What has become obvious in rural Saskatchewan’s biggest problem — today’s clogged terminal/elevator system and stagnant grain movement — is that this isn’t an economic one.
Sadly, it is largely a political problem.
This doesn’t mean everything has started and ended with the current federal Conservative government and its decision to do away with the Canadian Wheat Board’s monopoly.
We still had grain transportation problems when we had the CWB monopoly … even in the days of Liberal governments.
And even if we still had a Wheat Board monopolizing wheat sales in this country, there is no guarantee that — with this year’s record crop and cold temperatures — we wouldn’t be in the same mess we are in.
But this doesn’t mean that wheat board’s demise as a monopoly has eliminated the politics in grain transportation. If anything it’s added to it.
While a monopoly wheat board may have caused marketing headaches for many farmers, the CWB did give farmers a seat at the table so that they could lobby for rail cars. Given that private grain companies now seem to be benefitting from bulging elevators and low prices, one might question whether they really want to see the current situation rectified quickly.
Some of the most insightful observations on today’s mess have come from the well-respected Mercantile Consulting Venture that noted in its newsletter last week that the actions of the railways and grain companies are resulting in things “getting worse instead of better.”
But why would things get better when today’s clogged elevators and stagnant grain shipment are so much to the advantage of both the railways and grain companies?
As Mercantile noted in its newsletter last month: “If you do not pay the railroads to move additional product, then in the end, you will pay the line elevator company instead, (via higher basis).”
Based on today’s world price of wheat, 11.2 per cent now goes to transportation, 39.5 per cent is goes to the elevator companies and a measly 49.8 per cent is left for the farmers, Mercantile estimated in its newsletter.
“We need to change the regulatory framework around the (railway duopoly),” said Mercantile partner Marlene Boersch. And in order to do so, Boersch and Mercantile have written to federal Agriculture Minister Gerry Ritz suggesting the railway revenue cap should be replaced it with a minimum grain tonnage quota that the railways are expected to move each year — starting with 39-million-tonne quota for this crop year.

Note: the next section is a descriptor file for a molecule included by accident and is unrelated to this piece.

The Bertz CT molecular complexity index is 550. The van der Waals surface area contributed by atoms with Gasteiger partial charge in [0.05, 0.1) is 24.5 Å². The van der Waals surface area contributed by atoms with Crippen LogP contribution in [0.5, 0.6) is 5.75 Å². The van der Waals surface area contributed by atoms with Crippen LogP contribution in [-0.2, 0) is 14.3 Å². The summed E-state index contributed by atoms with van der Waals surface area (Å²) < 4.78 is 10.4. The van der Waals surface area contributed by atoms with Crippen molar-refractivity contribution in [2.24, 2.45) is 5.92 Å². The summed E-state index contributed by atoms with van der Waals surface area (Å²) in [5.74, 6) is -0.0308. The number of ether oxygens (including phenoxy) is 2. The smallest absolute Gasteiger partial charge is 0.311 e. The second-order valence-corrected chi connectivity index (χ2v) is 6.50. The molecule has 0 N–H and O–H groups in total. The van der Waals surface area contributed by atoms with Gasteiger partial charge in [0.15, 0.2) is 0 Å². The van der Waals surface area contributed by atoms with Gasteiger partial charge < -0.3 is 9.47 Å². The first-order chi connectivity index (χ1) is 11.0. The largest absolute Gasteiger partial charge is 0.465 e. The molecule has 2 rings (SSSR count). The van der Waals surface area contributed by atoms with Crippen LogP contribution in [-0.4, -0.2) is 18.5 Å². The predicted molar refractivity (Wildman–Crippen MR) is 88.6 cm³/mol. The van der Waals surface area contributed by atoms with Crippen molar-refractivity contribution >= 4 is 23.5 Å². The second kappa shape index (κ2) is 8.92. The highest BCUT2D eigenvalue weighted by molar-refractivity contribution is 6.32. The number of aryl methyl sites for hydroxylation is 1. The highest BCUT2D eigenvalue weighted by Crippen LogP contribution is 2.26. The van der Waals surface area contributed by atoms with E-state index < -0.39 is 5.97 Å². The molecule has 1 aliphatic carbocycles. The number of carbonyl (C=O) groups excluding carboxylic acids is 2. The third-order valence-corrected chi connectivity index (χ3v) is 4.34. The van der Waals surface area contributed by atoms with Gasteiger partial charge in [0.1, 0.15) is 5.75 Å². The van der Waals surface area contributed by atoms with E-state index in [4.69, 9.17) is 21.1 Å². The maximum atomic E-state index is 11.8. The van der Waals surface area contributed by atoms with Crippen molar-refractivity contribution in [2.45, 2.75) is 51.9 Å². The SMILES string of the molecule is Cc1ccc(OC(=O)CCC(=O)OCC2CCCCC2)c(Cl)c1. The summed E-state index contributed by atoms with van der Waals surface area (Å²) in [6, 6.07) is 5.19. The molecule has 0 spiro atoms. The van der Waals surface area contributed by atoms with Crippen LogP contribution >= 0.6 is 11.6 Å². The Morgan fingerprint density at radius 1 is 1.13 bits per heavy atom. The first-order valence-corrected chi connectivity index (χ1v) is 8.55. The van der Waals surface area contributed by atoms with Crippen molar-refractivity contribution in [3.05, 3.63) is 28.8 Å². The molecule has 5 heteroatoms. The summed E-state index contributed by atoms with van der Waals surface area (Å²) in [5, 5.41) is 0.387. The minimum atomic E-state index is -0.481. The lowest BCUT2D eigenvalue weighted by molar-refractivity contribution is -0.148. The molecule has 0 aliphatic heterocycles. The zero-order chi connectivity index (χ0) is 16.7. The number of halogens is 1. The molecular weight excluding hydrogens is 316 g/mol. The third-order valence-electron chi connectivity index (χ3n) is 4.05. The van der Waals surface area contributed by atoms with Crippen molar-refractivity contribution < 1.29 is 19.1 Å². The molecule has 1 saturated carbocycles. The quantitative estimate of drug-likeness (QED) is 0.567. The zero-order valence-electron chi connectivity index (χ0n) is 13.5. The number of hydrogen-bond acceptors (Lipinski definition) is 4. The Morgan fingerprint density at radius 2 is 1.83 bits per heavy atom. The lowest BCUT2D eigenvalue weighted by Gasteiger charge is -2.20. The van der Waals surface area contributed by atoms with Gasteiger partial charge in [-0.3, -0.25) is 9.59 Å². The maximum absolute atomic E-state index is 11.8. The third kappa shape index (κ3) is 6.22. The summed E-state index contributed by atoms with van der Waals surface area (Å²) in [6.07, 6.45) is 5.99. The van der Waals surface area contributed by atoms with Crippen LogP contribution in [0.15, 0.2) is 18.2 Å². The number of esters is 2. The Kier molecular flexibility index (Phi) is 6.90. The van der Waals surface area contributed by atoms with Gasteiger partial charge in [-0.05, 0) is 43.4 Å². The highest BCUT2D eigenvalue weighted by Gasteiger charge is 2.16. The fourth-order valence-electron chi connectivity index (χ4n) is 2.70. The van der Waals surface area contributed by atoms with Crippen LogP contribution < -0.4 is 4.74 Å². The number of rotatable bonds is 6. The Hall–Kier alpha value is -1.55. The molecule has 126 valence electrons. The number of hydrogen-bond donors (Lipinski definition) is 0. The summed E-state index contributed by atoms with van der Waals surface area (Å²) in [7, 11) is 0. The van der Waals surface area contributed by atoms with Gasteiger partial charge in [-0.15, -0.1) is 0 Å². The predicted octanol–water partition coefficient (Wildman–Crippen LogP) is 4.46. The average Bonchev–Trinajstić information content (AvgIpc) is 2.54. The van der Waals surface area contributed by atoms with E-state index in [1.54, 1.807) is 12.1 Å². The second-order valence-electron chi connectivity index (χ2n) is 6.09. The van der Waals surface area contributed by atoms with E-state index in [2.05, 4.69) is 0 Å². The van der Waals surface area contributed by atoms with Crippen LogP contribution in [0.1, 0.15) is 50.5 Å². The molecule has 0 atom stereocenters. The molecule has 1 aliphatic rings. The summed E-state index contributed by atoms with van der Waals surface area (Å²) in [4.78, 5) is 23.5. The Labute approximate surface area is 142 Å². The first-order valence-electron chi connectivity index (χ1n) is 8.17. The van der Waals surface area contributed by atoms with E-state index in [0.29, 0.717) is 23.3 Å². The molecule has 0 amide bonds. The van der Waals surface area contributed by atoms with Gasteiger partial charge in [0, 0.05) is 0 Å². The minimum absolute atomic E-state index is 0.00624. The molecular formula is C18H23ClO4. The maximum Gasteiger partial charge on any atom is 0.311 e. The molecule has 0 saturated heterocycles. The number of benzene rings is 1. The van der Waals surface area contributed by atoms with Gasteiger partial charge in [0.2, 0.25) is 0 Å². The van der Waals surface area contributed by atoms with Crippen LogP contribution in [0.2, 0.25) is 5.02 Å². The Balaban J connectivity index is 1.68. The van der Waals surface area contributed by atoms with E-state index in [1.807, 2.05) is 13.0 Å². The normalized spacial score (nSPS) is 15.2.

But it’s also here where we run into more political problems in grain transportation.
While the Saskatchewan Party government requested the grain companies pursue service agreements and even push for non-performance penalties under the new federal legislation, the grain companies quickly made it known they had no interest in doing this.
And last week, Economy Minister Bill Boyd asked the federal government to at least oversee level-of-service negotiations between the railways and grain companies. Ritz responded by saying his federal government was “loath to regulate.”
Boersch — a former Cargill grain expert who opposes marketing boards — said this is wrong-headed approach.
“Let’s be realistic,” Boersch said. “(Government) has to do something.”
What is a “splendid” situation for railways shareholders interested in maximum share prices is a disaster for farmers, the consultant said.
But it’s also a disaster for an export nation like Canada that is now losing foreign grain markets to the U.S., which has more competition in both is grain-buying and rail industries and greater ease moving product down the Mississippi River.
And while Premier Brad Wall has even gone as far as to advocate the same north-south movement of our grain down the Mississippi, Boersch sees a better solution in rules that simply ensure rail that there is grain movement in this country.
First, though, we need to get past the politics.
Murray Mandryk has been covering provincial politics for over 22 years.